• They identified 18 human factors topics unique to UA, separated into 4 main topic areas
1. Automation Issues flight control, degraded reliability, see-and-avoid automation, takeoff and landing automation.
2. Pilot Interface Issues control interface options, data requirements, display augmentation, multimodal displays, display and control standardization, pilot decision-making.
3. Air Traffic Management Procedural Issues Control handoffs, data-link delays, data-link loss.
4. Crew Qualifications.
5. Crew size, KSA requirements, training requirements, training qualifications, medical qualifications.
A ranking was performed on those issues thought to have the highest priority for the FAA
• Five issues were selected for further study in 2006.
1. Whether and how much experience piloting a manned aircraft should be required for UA pilot certification, and whether this requirement should vary across UA types.
2. Assess and compare the effectiveness and human performance of the variety of existing interface designs and explore possible future designs.
3. Assess air traffic controllers’ and UA operators compensatory responses to time delays in communication, and to determine the impact of communication delays on air traffic flow.
4. Define what the UA should be programmed to do in the case of a total loss of GCS-UA control loop communications
5. Determine the desirable and appropriate level of automation for takeoff and landing for a variety of vehicles in civilian airspace.
McCarly and Wickens of the Institude of Aviation of the University of Illinois - Urbana/Champaign in April of 2005 published Human Factors Implications of UAVs in the National Airspace. ( report summary from a similar 2004 study). They point out that mishap rates are several times higher for UAVs operated by the military than for manned missions. As academics, not surprisingly, they recommend further research to:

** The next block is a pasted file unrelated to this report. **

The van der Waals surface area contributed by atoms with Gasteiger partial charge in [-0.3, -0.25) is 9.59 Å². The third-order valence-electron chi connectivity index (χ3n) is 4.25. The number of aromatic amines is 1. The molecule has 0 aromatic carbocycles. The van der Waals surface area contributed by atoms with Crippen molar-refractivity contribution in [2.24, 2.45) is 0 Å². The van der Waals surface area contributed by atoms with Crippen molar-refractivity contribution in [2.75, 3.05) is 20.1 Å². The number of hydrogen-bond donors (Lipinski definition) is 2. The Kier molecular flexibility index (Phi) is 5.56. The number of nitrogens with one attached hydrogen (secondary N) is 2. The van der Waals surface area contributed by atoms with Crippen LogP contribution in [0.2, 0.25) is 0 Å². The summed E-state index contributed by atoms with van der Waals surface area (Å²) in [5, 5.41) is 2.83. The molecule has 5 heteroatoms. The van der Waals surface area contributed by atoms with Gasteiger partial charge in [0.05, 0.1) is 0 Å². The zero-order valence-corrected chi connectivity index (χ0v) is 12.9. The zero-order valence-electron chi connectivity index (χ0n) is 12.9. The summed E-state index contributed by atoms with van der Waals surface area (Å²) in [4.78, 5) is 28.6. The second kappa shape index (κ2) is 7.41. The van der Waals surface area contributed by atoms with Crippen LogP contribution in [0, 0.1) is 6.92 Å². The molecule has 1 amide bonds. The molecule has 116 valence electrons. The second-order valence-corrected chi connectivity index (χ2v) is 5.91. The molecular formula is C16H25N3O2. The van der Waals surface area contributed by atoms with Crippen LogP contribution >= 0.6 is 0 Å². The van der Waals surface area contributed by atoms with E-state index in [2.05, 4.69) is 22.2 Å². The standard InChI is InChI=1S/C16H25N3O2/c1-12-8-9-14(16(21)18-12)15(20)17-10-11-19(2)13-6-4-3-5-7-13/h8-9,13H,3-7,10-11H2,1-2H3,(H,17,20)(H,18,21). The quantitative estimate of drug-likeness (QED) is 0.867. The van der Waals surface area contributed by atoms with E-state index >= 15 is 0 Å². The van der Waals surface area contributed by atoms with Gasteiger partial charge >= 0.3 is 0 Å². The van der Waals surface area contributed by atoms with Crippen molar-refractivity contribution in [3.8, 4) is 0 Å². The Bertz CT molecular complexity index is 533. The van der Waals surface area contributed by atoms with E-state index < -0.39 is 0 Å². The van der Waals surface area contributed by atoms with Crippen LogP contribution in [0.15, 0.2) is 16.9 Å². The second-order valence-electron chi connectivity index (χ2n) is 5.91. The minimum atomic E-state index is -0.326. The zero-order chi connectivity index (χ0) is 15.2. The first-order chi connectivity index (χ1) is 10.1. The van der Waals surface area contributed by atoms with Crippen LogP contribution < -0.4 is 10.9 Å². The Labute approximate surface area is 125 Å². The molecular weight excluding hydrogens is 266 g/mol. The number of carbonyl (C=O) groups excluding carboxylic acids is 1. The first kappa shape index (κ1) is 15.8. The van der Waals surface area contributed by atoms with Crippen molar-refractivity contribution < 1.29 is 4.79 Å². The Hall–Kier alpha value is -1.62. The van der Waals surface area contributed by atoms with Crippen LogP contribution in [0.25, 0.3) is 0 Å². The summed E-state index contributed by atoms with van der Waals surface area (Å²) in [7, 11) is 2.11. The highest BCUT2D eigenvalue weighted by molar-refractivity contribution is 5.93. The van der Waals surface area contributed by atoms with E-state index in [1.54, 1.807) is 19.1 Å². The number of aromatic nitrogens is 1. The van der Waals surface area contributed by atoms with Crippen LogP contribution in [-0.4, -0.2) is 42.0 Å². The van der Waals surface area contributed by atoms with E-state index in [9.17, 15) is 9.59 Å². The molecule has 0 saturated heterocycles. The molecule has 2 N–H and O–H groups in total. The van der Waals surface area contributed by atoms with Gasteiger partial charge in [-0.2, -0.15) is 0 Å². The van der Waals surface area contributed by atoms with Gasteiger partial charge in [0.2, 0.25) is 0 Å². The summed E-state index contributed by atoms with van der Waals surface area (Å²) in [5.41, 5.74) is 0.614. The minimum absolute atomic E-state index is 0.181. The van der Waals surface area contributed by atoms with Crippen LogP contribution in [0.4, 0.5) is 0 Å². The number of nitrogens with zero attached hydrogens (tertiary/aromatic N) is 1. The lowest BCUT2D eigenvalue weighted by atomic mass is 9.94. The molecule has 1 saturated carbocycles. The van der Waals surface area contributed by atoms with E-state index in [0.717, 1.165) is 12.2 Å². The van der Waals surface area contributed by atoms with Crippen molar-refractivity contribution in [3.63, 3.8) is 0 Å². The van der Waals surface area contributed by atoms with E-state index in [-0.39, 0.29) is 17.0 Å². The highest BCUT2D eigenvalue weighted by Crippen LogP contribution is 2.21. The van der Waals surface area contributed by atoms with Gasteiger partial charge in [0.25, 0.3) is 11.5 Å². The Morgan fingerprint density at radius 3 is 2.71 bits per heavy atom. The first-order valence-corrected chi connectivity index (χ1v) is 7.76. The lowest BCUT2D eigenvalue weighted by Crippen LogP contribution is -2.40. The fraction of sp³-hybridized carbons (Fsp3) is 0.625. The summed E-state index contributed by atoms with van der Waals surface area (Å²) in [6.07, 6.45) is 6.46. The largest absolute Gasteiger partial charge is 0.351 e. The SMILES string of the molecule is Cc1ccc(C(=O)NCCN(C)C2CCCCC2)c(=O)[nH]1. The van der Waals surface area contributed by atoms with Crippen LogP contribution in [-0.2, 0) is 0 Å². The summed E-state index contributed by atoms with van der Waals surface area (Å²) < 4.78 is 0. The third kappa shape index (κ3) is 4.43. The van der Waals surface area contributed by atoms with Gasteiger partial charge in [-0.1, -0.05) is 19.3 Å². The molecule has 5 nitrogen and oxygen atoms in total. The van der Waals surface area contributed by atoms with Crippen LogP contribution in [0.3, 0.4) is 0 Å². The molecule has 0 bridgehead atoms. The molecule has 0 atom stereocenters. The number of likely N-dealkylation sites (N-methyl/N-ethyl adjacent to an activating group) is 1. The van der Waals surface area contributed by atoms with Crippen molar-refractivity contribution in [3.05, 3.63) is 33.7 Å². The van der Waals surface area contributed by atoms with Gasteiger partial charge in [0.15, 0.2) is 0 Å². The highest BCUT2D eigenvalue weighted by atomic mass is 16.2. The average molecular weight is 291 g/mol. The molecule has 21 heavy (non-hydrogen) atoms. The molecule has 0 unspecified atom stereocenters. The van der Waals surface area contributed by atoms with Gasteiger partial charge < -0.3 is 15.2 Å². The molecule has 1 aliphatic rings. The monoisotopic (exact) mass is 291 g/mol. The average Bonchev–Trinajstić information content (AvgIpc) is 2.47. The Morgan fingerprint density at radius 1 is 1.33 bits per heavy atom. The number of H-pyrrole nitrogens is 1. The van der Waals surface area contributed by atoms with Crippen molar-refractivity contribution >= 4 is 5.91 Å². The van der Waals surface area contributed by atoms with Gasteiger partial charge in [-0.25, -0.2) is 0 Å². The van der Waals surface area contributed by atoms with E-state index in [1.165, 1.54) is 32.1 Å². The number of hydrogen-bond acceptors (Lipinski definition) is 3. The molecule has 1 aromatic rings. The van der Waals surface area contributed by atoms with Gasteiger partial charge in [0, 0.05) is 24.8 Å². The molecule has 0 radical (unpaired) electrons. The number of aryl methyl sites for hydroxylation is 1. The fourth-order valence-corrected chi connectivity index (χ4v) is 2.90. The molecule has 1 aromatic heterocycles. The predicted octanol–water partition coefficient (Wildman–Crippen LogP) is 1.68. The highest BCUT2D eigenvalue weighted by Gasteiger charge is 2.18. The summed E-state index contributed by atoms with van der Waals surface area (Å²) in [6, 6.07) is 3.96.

• Determine the circumstances under which various modes of UAV flight control—fully automated, partially automated, manual—are appropriate.
• Determine whether or not the level of automated flight control should be reconfigurable, such that the operator can alternate between levels of control when he/she deems appropriate.
• Determine whether the reconfiguration of flight control should itself be adaptively automated, such that the UAV system adjusts the level of automated flight control to match the current circumstances (e.g., the current communications delay between UAV and GCS).
• Determine how and when the UAV operator will be allowed to override the automated flight control system.
The result of this work would be a set of rules advising what level of automation should be available/required, during what phases of flight and types of operations.
Hansman and Weibel of the MIT ICAT have published Human and Automated Integration Considerations for UAV Systems.
Brandes Associates Inc. presented Developing Standards for UAS Pilots for the ASTM f-38 Committee at the 2005 CERI UAV HF Workshop.
Simulators are available and will become an important factor just as simulators are currently being adopted to teach first time model aviators the fundamentals of flying miniature aircraft.